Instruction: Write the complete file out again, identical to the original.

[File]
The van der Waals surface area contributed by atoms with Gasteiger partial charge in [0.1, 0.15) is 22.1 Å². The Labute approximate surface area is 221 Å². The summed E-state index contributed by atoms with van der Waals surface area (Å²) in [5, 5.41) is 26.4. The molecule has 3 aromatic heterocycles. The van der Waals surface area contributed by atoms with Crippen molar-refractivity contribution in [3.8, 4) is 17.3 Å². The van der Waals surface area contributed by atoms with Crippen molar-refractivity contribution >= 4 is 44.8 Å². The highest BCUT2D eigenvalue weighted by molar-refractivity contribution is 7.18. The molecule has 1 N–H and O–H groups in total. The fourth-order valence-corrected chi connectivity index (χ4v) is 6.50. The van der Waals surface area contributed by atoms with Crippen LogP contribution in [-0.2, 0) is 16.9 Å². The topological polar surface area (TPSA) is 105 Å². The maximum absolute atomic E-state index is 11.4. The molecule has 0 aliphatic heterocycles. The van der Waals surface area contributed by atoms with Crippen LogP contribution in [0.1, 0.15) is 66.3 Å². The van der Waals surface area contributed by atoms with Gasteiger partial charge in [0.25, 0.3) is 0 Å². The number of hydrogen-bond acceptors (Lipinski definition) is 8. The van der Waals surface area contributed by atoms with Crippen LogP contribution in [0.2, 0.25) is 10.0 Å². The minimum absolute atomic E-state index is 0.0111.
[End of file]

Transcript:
The van der Waals surface area contributed by atoms with Gasteiger partial charge in [0.1, 0.15) is 22.1 Å². The Labute approximate surface area is 221 Å². The summed E-state index contributed by atoms with van der Waals surface area (Å²) in [5, 5.41) is 26.4. The molecule has 3 aromatic heterocycles. The van der Waals surface area contributed by atoms with Crippen molar-refractivity contribution in [3.8, 4) is 17.3 Å². The van der Waals surface area contributed by atoms with Crippen molar-refractivity contribution >= 4 is 44.8 Å². The highest BCUT2D eigenvalue weighted by molar-refractivity contribution is 7.18. The molecule has 1 N–H and O–H groups in total. The fourth-order valence-corrected chi connectivity index (χ4v) is 6.50. The van der Waals surface area contributed by atoms with Crippen LogP contribution in [-0.2, 0) is 16.9 Å². The topological polar surface area (TPSA) is 105 Å². The maximum absolute atomic E-state index is 11.4. The molecule has 0 aliphatic heterocycles. The van der Waals surface area contributed by atoms with Crippen LogP contribution in [0.1, 0.15) is 66.3 Å². The van der Waals surface area contributed by atoms with Gasteiger partial charge in [0.25, 0.3) is 0 Å². The number of hydrogen-bond acceptors (Lipinski definition) is 8. The van der Waals surface area contributed by atoms with Crippen LogP contribution in [0.2, 0.25) is 10.0 Å². The minimum absolute atomic E-state index is 0.0111.